Unemployment is high, and it may go higher. You may think I am misguided to be talking about hiring people when you are thinking about laying them off. Unemployment means opportunity too. Good candidates are looking for jobs and now is your time to find them. But make sure what you think you are getting is actually what you are getting.
We have had this conversation before: As a person, but more important, as a leader, your word is you bond. People will not follow you if they cannot trust you. But what about that misstatement you made years ago? Should you be penalized for that? Opinions vary on this, but the court of public opinion has weighed in.
Let’s look at a recent case. Tetra Tech is ranked 8th on the Engineering News-Record list of Top 500 Design firms. Based in Pasadena, California, it provides engineering and consulting services, with about 8,500 employees and 275 offices worldwide. Recently, Sam W. Box, 62, the President of the firm, was demoted for “discrepancies” on his educational record. Clearly in his years in industry, Mr. Box has done much good and contributed a great deal. This is confirmed by his continued employment at Tetra Tech. I doubt the discrepancy had much material impact on his technical ability to lead the organization. However, this is a question of character.
In 2001, George O’Leary was selected to coach the football team at the University of Notre Dame. Sports Illustrated reported:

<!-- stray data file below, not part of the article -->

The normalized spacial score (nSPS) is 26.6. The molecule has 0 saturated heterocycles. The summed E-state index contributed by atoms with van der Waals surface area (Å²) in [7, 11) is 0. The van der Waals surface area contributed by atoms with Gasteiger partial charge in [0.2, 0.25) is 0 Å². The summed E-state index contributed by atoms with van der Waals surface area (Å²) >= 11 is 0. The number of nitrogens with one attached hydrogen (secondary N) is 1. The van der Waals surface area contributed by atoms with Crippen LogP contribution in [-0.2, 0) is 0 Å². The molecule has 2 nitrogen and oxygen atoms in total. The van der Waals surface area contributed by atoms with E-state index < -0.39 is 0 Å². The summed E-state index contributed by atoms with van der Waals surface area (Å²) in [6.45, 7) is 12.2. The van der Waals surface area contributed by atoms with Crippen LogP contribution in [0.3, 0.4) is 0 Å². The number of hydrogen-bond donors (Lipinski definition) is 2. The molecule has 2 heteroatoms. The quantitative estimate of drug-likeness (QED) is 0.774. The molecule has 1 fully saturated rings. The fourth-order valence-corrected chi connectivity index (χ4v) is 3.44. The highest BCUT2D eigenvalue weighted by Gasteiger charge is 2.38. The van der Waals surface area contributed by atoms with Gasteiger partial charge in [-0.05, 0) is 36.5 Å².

George O'Leary resigned as Notre Dame Football coach five days after being hired, admitting he lied about his academic and athletic background. O'Leary claimed to have a master's degree in education and to have played college football for three years, but checks into his background showed it wasn't true. In explaining his error, O’Leary commented, "Many years ago, as a young married father, I sought to pursue my dream as a football coach," he said. "In seeking employment, I prepared a resume that contained inaccuracies regarding my completion of course work for a master's degree and also my level of participation in football at my alma mater. These misstatements were never stricken from my resume or biographical sketch in later years.”
Today, O’Leary is head coach at the University of Central Florida. He is enjoying some success on the field and his players are performing at high levels academically. I am truly glad to see him back on the field. We can only wonder where he would be had he not misrepresented himself years ago.
These episodes remind us that people get hired for their competence, their ability to do the work. But they get fired for character—or lack of it.
I am well aware of the old proverb that says those who live in glass houses shouldn’t throw stones. My intent is not to criticize these two fine men. My intent is to remind everyone that reputations take years to develop, seconds to damage, and perhaps a lifetime to re-establish.
Tough times like we are in today can cause people to do dumb things, like fabricate a resume. Higher unemployment means better candidates coming in the door. This is perfect time to pick up a couple of high-caliber team members so you are ready to go when the economy recovers. Just make sure you are getting what you think you are getting. Interview well and do the background checks. These are your two best methods to uncover a fabricated career. Do this today to protect your company’s reputation for a lifetime.
“Fantastic, interesting, well worth my time.”